“People are smart. They know when a celebrity claims they only use their own products to take care of their skin they’re most likely lying,” says Chicago-based brand storytelling consultant Karina Sledera. “In that sense, customers prefer to understand how these products came to be in relation to the celeb’s personal story. Without that connection these brands will never take off.”
This is why it matters that personalities show real involvement in the development of their brand and the philosophy behind it. Take Pharrell Williams, for example. The 47-year-old has always been praised for his ageless, flawless complexion, although in the past he rarely spoke about his skincare choices. But last November, he surprised everyone with Humanrace, his vegan, all-gender line consisting of only three products, developed with sustainability and inclusivity in mind, and in consultation with his long-time dermatologist, Dr Elena Jones. For consumers, this made sense.
Product quality and authenticity not only attract customers but also the investors who can take these brands to the next level. For Los Angeles-based brand incubator Beach House Group – which has launched the likes of Florence by Mills, Kendall Jenner’s Moon Oral Care and Tracee Ellis Ross’ Pattern – it all starts with the product, because no matter how famous the star attached to it might be, fame alone is not enough.
Over the past couple of years Beach House Group has met at least 500 celebrities, most of whom have social media accounts with a million-plus followers, yet it has only given the green light to four, all of whose products were not only innovative, with authentic storytelling, but also filled a gap in the market.
Ultimately, the brands that stay afloat are those that offer more than good formulas or pretty colours; they create a sense of community, ritual and connection with their clients. In other words, they are relatable.
The brands that are succeeding are backed by a philosophy focused on an idea rather than a celebrity name. These include Keys Soulcare, by Alicia Keys, a clean line with a focus on skincare rituals that combine beauty and self-care, and a goal to build community by taking in the American singer’s own skincare journey.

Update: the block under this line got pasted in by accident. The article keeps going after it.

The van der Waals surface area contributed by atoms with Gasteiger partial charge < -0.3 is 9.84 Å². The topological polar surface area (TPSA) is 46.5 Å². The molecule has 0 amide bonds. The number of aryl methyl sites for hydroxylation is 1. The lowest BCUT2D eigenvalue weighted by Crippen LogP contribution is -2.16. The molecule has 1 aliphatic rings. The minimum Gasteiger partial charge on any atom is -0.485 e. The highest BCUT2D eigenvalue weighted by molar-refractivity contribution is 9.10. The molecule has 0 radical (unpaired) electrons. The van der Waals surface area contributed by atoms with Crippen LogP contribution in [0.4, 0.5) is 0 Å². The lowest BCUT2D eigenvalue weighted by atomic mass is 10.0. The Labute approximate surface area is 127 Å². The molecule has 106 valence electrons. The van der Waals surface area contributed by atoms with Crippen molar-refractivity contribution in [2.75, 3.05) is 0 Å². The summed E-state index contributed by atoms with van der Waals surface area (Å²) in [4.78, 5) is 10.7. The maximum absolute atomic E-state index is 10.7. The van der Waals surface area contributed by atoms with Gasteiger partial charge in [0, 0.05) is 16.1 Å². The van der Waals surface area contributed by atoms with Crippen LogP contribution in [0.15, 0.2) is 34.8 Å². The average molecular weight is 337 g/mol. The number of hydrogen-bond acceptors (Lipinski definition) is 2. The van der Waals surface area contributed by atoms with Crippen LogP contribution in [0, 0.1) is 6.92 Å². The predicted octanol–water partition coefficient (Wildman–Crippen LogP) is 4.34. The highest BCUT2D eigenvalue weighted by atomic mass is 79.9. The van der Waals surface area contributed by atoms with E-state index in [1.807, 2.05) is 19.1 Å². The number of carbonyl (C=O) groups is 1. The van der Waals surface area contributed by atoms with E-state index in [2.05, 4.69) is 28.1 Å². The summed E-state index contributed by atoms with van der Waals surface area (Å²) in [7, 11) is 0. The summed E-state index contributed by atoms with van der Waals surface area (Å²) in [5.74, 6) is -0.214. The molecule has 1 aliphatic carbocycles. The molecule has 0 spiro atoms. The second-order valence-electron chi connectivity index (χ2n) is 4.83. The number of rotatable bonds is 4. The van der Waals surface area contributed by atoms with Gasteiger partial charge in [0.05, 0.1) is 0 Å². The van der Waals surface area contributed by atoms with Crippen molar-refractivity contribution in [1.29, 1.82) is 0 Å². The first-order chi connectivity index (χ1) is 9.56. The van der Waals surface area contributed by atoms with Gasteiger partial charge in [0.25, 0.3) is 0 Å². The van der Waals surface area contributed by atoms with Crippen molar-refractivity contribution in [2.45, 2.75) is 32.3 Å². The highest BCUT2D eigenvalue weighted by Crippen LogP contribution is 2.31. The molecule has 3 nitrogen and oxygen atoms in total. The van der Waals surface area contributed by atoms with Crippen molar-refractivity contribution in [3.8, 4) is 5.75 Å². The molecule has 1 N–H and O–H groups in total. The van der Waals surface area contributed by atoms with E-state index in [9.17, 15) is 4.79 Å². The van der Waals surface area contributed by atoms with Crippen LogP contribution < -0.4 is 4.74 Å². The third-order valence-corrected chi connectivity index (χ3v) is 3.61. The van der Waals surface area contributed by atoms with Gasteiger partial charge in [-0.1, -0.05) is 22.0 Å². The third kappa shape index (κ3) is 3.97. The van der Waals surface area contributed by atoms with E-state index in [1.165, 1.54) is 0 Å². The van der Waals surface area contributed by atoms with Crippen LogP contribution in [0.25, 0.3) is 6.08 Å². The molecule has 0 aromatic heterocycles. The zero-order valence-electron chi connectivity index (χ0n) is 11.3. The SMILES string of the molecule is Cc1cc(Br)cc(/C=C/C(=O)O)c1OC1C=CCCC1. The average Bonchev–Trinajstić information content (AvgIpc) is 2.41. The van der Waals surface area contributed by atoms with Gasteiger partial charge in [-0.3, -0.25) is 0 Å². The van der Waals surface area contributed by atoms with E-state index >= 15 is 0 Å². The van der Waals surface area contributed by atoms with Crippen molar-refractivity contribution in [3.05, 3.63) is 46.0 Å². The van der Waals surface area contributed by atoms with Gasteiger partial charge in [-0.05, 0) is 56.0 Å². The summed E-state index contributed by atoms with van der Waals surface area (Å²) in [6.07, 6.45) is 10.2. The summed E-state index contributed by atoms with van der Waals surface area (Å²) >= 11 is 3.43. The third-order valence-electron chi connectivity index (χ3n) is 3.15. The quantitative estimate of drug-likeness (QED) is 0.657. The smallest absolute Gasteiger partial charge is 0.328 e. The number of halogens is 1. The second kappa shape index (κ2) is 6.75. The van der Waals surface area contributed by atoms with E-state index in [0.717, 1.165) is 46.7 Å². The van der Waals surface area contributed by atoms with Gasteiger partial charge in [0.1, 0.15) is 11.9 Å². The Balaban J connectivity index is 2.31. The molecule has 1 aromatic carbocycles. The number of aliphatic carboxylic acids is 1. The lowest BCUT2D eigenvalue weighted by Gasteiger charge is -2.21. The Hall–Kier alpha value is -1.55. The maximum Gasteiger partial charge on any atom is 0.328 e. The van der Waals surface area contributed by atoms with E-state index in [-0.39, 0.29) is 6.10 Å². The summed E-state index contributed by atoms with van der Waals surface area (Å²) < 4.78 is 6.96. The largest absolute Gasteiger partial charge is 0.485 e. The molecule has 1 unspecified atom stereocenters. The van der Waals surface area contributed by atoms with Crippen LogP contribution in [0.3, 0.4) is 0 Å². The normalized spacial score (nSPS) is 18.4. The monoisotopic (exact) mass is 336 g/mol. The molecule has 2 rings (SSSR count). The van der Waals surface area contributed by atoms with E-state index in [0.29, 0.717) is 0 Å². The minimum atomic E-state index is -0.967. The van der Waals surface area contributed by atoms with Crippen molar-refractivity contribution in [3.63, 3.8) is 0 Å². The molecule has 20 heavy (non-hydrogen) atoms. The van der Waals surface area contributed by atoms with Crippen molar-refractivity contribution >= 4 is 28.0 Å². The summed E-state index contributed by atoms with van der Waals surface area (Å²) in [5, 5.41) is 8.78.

Then there’s Gomez’s Rare Beauty, which encourages people to embrace what makes them unique and use make-up to highlight – not hide – that. Gomez helped to create Rare Beauty’s 14 categories and 150 stock-keeping units, and established the Rare Impact Fund, which aims to raise US$100 million over the next 10 years to provide mental health services, particularly in underserved communities.
And of course, there’s Rihanna’s Fenty Beauty, a brand that forever changed the industry’s approach to inclusivity, with shade ranges that surpassed most of what the market had to offer at the time. Since 2017, the brand has been considered a leading voice in the industry, encouraging countless other brands to follow in its footsteps.
No longer is it enough for celebrities simply to print their name on a label and call it a day. The public is predisposed to believe celebrity brands are more about hype than quality, because that’s how these partnerships used to work. Those jumping onto the beauty bandwagon for a short-term, and without authenticity, will not last.
Are we at the vanguard of a version of the 90s celebrity fragrance boom or will this trend open up a new micro-industry? Probably both, but it’s not hard to predict that once consumers move on to another category, the beauty spell will be broken and only those brands built on solid foundations will endure.